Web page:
Marry, that’s a bountiful answer that fits all questions
(All’s Well That Ends Well, II, 2)
In Part 1 of this multi-part Elasticsearch Blog I revealed the most interesting things I learnt after taking Elasticsearch for my first “Test Drive”, including that Elasticsearch comes well equipped with some clever-sounding computational linguistics analysis tricks including Stemming, Lemmatization, Levenshtein fuzzy queries, N-grams, and Slop!
After the online course and some exploration I felt like I’d taken Elasticsearch for a short drive and kicked the tires, but I still had more questions than answers so there was obviously still a lot to learn. It, therefore, seemed sensible to quiz one of Instaclustr’s resident Elasticsearch experts, Mussa Shirazi, to find out more about how Elasticsearch is used and how it works under the hood (or bonnet as it’s called here).
We did the following interview in “slow motion” over email, that allowed Mussa to add some diagrams.
Hi Mussa, thanks for offering to answer some Elasticsearch questions. How long have you been with Instaclustr? What’s your role and what does that involve?
Hi Paul, first of all thanks for having this Q&A session. I have been working with Instaclustr for the last 6 months as a Senior Consultant. I provide support and consultancy for Instaclustr clients on technologies like Elasticsearch, Kafka, and Cassandra. I also give public talks like meetups, workshops, virtual events, and write blogs. Before joining Instaclustr I was working with big financial organizations (exchanges, market data providers, trading companies) here in the United Kingdom and have been involved in designing and deploying big data solutions and search engines using Elasticsearch and Kafka.
Thanks Mussa, it sounds like you are definitely the right person to answer my Elasticsearch questions. Here’s my first question: Elasticsearch is built on Lucene but the course I did recently didn’t really explain the Elasticsearch cluster architecture. Could you give me a brief explanation of how the clustering works please?
As you mention Elasticsearch is built on Lucene. Let’s talk a little bit about Lucene. So Lucene is an open source project from the Apache Foundation. It’s a very fast search engine library written in Java and used for full-text search, but it is tough to use directly and has very limited features to scale beyond a single machine. This is where Elasticsearch shines as it makes it very easy to deploy Elasticsearch clusters and scales very quickly. Some of the key features are mentioned in the diagram below.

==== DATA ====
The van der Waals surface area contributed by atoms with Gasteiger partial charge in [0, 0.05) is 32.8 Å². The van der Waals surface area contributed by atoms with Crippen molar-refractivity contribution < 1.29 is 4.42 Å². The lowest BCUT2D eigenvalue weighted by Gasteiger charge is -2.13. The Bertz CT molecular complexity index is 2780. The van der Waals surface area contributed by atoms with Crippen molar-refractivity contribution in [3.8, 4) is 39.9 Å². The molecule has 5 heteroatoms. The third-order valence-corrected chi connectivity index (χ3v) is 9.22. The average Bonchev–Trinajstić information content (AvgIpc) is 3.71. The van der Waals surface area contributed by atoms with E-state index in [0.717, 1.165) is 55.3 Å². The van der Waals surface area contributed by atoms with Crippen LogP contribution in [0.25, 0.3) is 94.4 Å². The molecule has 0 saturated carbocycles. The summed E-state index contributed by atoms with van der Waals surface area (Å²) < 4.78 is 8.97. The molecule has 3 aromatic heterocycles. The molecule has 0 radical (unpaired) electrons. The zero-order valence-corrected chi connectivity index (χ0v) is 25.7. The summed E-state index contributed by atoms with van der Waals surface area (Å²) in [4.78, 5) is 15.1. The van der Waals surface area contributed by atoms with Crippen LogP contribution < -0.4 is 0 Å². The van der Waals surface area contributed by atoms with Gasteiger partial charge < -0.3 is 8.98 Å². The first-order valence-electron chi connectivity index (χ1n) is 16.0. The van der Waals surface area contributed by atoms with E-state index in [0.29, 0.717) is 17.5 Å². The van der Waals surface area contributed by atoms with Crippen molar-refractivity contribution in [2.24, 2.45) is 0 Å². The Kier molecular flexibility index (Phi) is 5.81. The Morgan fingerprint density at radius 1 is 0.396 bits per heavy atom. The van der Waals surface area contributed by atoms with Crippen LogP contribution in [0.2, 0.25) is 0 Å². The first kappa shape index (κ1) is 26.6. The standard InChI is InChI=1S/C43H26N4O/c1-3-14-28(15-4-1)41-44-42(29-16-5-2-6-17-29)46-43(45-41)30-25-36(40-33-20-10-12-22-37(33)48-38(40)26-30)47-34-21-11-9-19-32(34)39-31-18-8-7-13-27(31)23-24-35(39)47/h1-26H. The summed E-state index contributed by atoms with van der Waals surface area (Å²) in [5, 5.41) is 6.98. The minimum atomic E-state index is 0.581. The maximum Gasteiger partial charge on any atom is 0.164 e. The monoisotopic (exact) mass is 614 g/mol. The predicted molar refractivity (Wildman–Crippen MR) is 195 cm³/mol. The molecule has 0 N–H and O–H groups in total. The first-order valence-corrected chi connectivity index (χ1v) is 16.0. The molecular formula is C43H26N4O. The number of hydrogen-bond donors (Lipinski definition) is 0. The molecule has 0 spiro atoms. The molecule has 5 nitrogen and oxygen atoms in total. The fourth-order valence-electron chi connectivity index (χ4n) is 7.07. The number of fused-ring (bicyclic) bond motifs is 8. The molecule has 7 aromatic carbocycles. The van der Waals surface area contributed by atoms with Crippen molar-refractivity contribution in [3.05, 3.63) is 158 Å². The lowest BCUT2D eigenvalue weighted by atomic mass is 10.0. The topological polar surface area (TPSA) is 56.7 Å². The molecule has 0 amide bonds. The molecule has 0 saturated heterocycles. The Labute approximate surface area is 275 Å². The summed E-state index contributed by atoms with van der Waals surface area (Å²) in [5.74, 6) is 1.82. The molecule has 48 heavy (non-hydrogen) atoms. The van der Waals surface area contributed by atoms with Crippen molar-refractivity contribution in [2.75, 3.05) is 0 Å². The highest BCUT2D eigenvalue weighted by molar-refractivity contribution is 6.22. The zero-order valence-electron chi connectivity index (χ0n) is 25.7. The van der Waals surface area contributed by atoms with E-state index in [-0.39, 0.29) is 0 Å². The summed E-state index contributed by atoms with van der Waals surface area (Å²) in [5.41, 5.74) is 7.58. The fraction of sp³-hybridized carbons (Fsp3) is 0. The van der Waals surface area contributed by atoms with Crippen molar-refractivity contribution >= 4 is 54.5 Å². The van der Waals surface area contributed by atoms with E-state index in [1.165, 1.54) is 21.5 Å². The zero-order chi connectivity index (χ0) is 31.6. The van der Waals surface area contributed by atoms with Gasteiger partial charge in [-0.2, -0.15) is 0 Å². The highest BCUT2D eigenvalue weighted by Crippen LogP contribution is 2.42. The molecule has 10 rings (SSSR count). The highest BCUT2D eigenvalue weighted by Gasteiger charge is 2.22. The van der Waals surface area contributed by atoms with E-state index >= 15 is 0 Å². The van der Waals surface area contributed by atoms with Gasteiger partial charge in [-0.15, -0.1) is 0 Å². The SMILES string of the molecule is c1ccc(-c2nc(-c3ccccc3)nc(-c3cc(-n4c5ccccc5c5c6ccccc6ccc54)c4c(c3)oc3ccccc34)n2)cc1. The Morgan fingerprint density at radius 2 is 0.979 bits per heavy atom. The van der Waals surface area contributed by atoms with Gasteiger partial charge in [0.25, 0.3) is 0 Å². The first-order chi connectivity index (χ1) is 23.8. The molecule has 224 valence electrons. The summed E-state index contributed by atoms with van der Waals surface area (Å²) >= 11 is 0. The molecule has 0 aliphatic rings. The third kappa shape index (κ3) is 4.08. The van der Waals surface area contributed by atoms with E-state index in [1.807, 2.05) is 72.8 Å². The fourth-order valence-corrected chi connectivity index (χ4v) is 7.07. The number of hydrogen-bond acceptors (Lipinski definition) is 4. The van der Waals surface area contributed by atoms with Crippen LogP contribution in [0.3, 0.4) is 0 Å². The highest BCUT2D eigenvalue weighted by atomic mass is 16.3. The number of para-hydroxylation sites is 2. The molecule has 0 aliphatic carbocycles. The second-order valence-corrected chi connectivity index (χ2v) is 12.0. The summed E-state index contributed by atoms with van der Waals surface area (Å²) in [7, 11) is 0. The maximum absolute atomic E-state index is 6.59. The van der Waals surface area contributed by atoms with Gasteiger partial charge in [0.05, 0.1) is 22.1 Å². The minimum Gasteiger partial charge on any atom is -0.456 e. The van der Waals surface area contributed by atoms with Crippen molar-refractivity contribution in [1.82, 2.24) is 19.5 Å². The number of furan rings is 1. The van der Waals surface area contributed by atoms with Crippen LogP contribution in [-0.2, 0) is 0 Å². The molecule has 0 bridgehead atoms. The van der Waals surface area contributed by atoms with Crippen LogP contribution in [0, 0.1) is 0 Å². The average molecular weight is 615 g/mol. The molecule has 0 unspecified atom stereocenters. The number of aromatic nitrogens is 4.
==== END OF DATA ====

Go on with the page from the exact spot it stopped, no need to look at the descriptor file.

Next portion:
Before we examine how Elasticsearch interacts with Lucene let’s first talk about clusters and nodes. An Elasticsearch cluster is a group of one or more Elasticsearch node instances that are connected together. A cluster automatically reorganizes when nodes join or leave and Elasticsearch makes it very easy to scale the cluster. This diagram shows two Elasticsearch clusters and nodes. On the left is an example of a development cluster consisting of 3 nodes. Whereas on the right is the production cluster with multiple nodes having their own dedicated roles.
So what is a node? A node is an instance of Elasticsearch. A node can be Physical, Virtual, or a Docker container. Every node has a name and is part of a single cluster. Nodes can even have different roles in an Elasticsearch cluster.
So how does Elasticsearch distribute data among the nodes in a cluster? An Elasticsearch index is a collection of documents that have somewhat similar characteristics. Index data is distributed across an Elasticsearch cluster using shards. A shard is a single piece of an Elasticsearch index. Shards are distributed across multiple nodes in Elasticsearch cluster, and redundancy is obtained by replicating shards across multiple nodes using primaries and replicas. Elasticsearch automatically manages the arrangement of these shards (see diagram below):